Good parenting involves emotions. It may sound obvious now, but this notion hasn't always been the case. In past generations, including my own, a father's role was seen primarily as the family breadwinner, while the nurturing and emotional care of the children was relegated to the mother. Those days are gone.
According to the American Psychological Association, a father's contributions to his child's social, emotional and cognitive development is now known to be just as impactful as that of a mother's. Noted psychologist Marc Brackett, Ph.D., from Yale's Center for Emotional Intelligence, has found that children who receive emotional support from their dads are less likely to struggle with behavioral problems or substance abuse, and do better in school and in their relationships with others.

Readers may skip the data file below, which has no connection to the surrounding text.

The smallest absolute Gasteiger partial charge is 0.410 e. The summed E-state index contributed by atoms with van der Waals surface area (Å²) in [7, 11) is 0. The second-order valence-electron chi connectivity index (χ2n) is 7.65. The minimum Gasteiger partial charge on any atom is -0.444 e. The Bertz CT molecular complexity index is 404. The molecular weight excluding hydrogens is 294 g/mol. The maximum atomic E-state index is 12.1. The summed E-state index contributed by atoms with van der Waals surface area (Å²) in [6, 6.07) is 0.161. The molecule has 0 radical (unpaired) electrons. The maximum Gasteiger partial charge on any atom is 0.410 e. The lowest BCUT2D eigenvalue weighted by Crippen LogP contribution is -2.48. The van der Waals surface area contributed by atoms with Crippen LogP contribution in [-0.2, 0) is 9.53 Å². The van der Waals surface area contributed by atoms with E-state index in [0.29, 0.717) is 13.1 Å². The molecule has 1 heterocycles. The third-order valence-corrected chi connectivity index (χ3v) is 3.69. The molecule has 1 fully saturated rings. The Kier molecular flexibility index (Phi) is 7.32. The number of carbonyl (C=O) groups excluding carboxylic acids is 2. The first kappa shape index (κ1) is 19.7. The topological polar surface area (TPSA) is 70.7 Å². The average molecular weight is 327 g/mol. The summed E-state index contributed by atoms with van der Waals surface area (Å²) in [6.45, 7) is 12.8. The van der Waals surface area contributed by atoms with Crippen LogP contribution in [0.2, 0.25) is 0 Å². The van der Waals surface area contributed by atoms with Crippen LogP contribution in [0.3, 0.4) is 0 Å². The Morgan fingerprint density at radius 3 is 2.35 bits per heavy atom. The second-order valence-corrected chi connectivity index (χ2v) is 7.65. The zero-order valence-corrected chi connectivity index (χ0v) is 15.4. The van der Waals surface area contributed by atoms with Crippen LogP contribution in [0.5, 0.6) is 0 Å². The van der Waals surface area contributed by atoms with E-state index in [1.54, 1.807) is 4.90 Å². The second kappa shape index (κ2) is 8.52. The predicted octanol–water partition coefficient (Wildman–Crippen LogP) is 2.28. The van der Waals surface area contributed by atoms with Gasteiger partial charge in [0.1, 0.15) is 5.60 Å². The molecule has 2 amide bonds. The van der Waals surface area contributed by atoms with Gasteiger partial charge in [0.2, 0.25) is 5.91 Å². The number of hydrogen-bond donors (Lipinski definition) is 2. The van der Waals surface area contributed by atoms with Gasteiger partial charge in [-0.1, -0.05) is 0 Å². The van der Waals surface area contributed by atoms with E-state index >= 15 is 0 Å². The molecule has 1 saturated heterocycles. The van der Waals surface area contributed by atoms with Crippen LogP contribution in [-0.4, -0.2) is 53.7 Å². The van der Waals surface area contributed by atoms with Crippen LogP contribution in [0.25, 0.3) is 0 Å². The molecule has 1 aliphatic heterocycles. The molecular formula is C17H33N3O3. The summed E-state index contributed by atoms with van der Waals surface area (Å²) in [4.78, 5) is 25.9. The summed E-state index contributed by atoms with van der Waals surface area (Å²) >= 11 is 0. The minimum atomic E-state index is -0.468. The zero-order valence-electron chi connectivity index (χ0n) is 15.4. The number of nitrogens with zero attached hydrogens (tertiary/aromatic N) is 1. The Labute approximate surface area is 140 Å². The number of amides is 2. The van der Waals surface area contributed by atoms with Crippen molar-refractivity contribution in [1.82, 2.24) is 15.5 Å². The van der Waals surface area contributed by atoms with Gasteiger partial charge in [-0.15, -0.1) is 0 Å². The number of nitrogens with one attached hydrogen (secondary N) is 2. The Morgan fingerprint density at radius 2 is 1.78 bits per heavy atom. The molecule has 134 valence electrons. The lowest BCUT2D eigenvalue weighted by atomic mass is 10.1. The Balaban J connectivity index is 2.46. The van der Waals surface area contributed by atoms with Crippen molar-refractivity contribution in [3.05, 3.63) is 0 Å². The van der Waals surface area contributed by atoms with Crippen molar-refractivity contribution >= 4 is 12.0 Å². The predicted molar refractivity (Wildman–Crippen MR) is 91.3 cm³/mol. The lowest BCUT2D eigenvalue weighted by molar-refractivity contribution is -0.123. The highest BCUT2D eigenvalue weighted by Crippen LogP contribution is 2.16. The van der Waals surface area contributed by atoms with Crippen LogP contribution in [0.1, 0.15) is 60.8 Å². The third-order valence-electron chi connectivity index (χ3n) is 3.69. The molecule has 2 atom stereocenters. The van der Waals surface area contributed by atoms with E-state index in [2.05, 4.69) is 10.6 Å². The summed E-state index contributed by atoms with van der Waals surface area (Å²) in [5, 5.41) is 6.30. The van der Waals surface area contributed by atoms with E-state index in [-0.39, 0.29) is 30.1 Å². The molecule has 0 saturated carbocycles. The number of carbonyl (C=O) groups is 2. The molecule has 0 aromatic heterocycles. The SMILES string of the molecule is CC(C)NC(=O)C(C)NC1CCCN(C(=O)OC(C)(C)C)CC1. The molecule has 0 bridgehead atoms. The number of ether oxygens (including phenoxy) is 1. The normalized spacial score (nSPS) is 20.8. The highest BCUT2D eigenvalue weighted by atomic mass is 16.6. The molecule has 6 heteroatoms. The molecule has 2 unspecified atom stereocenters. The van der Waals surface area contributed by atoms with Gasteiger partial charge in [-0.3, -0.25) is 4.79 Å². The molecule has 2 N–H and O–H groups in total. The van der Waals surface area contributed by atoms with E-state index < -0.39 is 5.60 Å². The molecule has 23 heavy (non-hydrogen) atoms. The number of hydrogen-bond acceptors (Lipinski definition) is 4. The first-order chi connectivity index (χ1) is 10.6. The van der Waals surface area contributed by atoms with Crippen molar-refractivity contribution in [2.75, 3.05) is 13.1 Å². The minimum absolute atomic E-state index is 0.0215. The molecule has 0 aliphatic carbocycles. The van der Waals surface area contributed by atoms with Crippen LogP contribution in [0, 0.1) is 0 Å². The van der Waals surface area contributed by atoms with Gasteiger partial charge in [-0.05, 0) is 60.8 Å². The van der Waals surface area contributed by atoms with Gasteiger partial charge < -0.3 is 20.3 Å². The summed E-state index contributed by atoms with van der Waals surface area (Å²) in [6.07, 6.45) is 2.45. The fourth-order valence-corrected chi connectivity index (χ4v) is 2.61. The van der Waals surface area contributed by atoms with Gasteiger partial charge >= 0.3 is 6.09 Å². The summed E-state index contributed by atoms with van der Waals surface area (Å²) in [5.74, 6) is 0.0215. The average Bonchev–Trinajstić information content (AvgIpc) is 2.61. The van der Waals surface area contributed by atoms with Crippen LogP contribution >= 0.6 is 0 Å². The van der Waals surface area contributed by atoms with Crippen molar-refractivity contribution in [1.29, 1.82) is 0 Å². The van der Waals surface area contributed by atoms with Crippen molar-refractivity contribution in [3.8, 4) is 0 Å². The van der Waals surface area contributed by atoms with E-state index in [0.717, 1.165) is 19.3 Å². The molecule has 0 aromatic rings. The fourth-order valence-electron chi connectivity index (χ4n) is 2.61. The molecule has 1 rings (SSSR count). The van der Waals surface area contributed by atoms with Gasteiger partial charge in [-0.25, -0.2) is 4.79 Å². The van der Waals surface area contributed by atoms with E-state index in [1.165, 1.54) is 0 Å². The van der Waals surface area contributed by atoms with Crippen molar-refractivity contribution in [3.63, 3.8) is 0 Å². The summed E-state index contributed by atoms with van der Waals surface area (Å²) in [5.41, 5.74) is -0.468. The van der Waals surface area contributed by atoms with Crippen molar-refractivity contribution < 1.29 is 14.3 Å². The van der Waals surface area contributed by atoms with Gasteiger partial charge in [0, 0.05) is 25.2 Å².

Being a high-EQ dad takes patience, practice and commitment but the rewards are immeasurable. Your child is watching, listening and learning by your example. Celebrate this Father's Day by beginning to use these best practices so you can give your child the building blocks they need to be happy, healthy, emotional beings.
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